Matthews arrived at the foot of the ramped climb above Mende with a small lead on the pursuers and doggedly held on until succumbing to the inevitable when Alberto Bettiol rode onto his wheel. Once the Italian passed, it looked to be curtains for the BikeExchange-Jayco rider – but Matthews refused to give up. What a way it was for Bling to pick up his first win on the Tour in five years.

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Hugo Houle’s emotional win in Foix

There was hardly a dry eye in Foix when the Canadian journeyman soloed to a first ever professional victory a decade on from the tragic death of his brother, Pierrick, following a hit-and-run incident with a drunk driver. Houle had to do it the hard way – riding back into contention on the descent of the penultimate climb before going clear as the ultimate foil to team-mate Michael Woods.
As the gap grew bigger and Matteo Jorgenson hit the deck behind, Houle held on for a sensational win – and his Israel-Premier Tech’s second of the Tour after Aussie veteran Simon Clarke’s Mat Hayman moment on the cobblestones to Arenberg.

‘For you, Pierrick’ – Houle dedicates win to late brother after winning Stage 16

Vingegaard’s sporting gesture after Pogacar’s crash

The rivalry between the Tour’s two best riders was shown in a different light after the yellow jersey sat up and waited for the white jersey after Pogacar hit the deck skidding in gravel on a tight bend on the descent of the Col de Spandelles. Having narrowly avoided crashing himself just moments earlier, Vingegaard provided one of the moments of the race when he accepted Pogacar’s handshake just before the pair resumed hostilities on the final climb.

Van Aert’s final pull on Hautacam

On the last major climb of the race, Pogacar was already against the ropes when he and his rival caught up with Van Aert around 5km from the summit. The Belgian, who had been in the day’s break, then buried himself for Vingegaard – cracking Pogacar before launching his team-mate to the decisive victory. It’s not often you see the green jersey leading out the yellow jersey to destroy the defending champion on the last summit finish of a race.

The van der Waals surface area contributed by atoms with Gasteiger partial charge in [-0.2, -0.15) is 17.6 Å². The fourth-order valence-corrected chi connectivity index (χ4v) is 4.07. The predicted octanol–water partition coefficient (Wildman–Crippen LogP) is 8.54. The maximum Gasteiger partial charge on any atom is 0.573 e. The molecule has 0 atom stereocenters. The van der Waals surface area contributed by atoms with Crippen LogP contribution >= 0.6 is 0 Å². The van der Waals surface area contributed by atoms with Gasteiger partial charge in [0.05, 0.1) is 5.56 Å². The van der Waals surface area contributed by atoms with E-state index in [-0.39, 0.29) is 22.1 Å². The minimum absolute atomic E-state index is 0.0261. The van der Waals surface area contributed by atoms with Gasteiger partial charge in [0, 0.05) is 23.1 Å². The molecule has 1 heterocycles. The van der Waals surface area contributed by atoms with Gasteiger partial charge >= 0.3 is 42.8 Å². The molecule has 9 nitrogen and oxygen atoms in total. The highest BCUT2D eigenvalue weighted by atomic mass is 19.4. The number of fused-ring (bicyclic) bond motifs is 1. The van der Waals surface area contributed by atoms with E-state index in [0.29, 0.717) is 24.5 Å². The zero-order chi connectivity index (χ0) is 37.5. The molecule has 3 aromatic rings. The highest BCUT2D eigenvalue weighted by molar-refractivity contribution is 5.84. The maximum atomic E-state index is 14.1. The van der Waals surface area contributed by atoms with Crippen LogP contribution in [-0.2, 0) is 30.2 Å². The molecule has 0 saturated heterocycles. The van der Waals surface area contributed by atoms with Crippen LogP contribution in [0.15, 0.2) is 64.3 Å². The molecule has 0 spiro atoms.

Van Aert powers Vingegaard to cusp of Tour title with explosive attack

First French stage win two days from Paris

Just when we thought things couldn’t get much better for Jumbo-Visma, they go and endear themselves to the host nation by ending the French stage drought through Christophe Laporte. No Frenchman had won on the Tour since Julian Alaphilippe in the opening stage of last year’s race – until Laporte got the nod from his team-mates and delivered emphatically in Cahors.

‘Phenomenal!’ - Laporte ends French drought with shock Stage 19 win

Le Gac gives Bisseger a swig of water

Stefan Bisseger’s Tour got off to a rotten start when the time trial specialist crashed twice in the short race of truth in Copenhagen. Things didn’t improve much when an early mechanical in the final time trial saw him swap bikes – but forget to take his water bottle with him. The Swiss toiled in the sweltering heat until he caught up with Frenchman Olivier Le Gac, who kindly obliged by offering him a swig from his bidon.
Giving the whole episode another layer of intrigue, Matej Mohoric, who had only just been passed by Bisseger, drew level with the two riders and then attacked – as if this were a routine road stage reaching its climax.

‘Given up!’ – Bissegger shares drink with rival mid-time trial

Vingegaard and Van Aert's Rocamadour hug

After surviving a heart-in-mouth moment when overcooking a bend on the last descent of the time trial, Vingegaard knocked off his pace a little and eased up on the home straight to allow his indefatigable team-mate Van Aert to take the win by 19 seconds. The prolonged, tender embrace enjoyed by both team-mates at the finish said it all.

Plus... Quote of the race: Yves Lampaert

It came as early as the opening stage, but there wouldn’t be a better seven words uttered throughout the Tour than Lampaert’s emotional “I’m just a farmer’s son from Belgium” after his shock win – and yellow jersey – in the opening time trial at Copenhagen.